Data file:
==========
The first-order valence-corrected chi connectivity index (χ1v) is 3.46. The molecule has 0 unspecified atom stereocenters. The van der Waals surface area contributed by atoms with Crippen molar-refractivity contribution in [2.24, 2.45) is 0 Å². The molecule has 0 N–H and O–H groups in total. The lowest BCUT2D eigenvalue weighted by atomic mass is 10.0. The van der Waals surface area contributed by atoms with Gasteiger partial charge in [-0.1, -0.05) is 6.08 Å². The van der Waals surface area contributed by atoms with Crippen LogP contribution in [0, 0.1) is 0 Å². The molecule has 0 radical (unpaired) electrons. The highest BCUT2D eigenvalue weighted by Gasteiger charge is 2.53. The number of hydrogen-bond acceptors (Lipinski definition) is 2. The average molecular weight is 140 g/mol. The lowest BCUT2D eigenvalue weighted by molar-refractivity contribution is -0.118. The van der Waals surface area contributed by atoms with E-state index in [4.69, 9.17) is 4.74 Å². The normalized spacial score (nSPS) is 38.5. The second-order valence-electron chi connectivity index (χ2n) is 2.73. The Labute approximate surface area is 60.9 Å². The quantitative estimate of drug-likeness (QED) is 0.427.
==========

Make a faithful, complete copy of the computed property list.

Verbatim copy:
The first-order valence-corrected chi connectivity index (χ1v) is 3.46. The molecule has 0 unspecified atom stereocenters. The van der Waals surface area contributed by atoms with Crippen molar-refractivity contribution in [2.24, 2.45) is 0 Å². The molecule has 0 N–H and O–H groups in total. The lowest BCUT2D eigenvalue weighted by atomic mass is 10.0. The van der Waals surface area contributed by atoms with Gasteiger partial charge in [-0.1, -0.05) is 6.08 Å². The van der Waals surface area contributed by atoms with Crippen LogP contribution in [0, 0.1) is 0 Å². The molecule has 0 radical (unpaired) electrons. The highest BCUT2D eigenvalue weighted by Gasteiger charge is 2.53. The number of hydrogen-bond acceptors (Lipinski definition) is 2. The average molecular weight is 140 g/mol. The lowest BCUT2D eigenvalue weighted by molar-refractivity contribution is -0.118. The van der Waals surface area contributed by atoms with E-state index in [4.69, 9.17) is 4.74 Å². The normalized spacial score (nSPS) is 38.5. The second-order valence-electron chi connectivity index (χ2n) is 2.73. The Labute approximate surface area is 60.9 Å². The quantitative estimate of drug-likeness (QED) is 0.427.